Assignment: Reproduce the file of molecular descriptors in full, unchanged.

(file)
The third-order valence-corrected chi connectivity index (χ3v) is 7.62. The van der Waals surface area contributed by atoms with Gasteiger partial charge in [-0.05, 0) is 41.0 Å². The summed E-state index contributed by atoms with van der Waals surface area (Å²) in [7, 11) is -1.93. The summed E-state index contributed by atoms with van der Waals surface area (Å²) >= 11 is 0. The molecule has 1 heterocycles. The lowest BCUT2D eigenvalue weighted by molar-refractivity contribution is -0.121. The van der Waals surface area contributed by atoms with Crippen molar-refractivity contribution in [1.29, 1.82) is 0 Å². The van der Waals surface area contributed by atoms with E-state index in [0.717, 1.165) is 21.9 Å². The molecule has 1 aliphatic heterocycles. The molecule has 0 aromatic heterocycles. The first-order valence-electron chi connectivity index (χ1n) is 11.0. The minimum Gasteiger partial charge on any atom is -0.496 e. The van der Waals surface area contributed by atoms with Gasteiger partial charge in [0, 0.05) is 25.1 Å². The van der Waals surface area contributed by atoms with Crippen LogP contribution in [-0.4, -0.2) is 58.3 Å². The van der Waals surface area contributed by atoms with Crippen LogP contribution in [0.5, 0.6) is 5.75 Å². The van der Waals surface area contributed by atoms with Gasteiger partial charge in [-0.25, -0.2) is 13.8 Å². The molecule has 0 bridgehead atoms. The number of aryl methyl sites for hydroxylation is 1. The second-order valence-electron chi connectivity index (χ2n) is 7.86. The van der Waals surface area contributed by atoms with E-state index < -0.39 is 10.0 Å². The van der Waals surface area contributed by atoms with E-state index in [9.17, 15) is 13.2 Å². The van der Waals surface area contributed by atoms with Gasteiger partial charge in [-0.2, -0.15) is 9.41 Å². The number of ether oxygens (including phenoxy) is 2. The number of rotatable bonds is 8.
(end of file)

The third-order valence-corrected chi connectivity index (χ3v) is 7.62. The van der Waals surface area contributed by atoms with Gasteiger partial charge in [-0.05, 0) is 41.0 Å². The summed E-state index contributed by atoms with van der Waals surface area (Å²) in [7, 11) is -1.93. The summed E-state index contributed by atoms with van der Waals surface area (Å²) >= 11 is 0. The molecule has 1 heterocycles. The lowest BCUT2D eigenvalue weighted by molar-refractivity contribution is -0.121. The van der Waals surface area contributed by atoms with Crippen molar-refractivity contribution in [1.29, 1.82) is 0 Å². The van der Waals surface area contributed by atoms with E-state index in [0.717, 1.165) is 21.9 Å². The molecule has 1 aliphatic heterocycles. The molecule has 0 aromatic heterocycles. The first-order valence-electron chi connectivity index (χ1n) is 11.0. The minimum Gasteiger partial charge on any atom is -0.496 e. The van der Waals surface area contributed by atoms with Gasteiger partial charge in [0, 0.05) is 25.1 Å². The van der Waals surface area contributed by atoms with Crippen LogP contribution in [-0.4, -0.2) is 58.3 Å². The van der Waals surface area contributed by atoms with Crippen LogP contribution in [0.5, 0.6) is 5.75 Å². The van der Waals surface area contributed by atoms with Gasteiger partial charge in [-0.25, -0.2) is 13.8 Å². The molecule has 0 bridgehead atoms. The number of aryl methyl sites for hydroxylation is 1. The second-order valence-electron chi connectivity index (χ2n) is 7.86. The van der Waals surface area contributed by atoms with E-state index < -0.39 is 10.0 Å². The van der Waals surface area contributed by atoms with E-state index in [9.17, 15) is 13.2 Å². The van der Waals surface area contributed by atoms with Gasteiger partial charge in [-0.2, -0.15) is 9.41 Å². The number of ether oxygens (including phenoxy) is 2. The number of rotatable bonds is 8.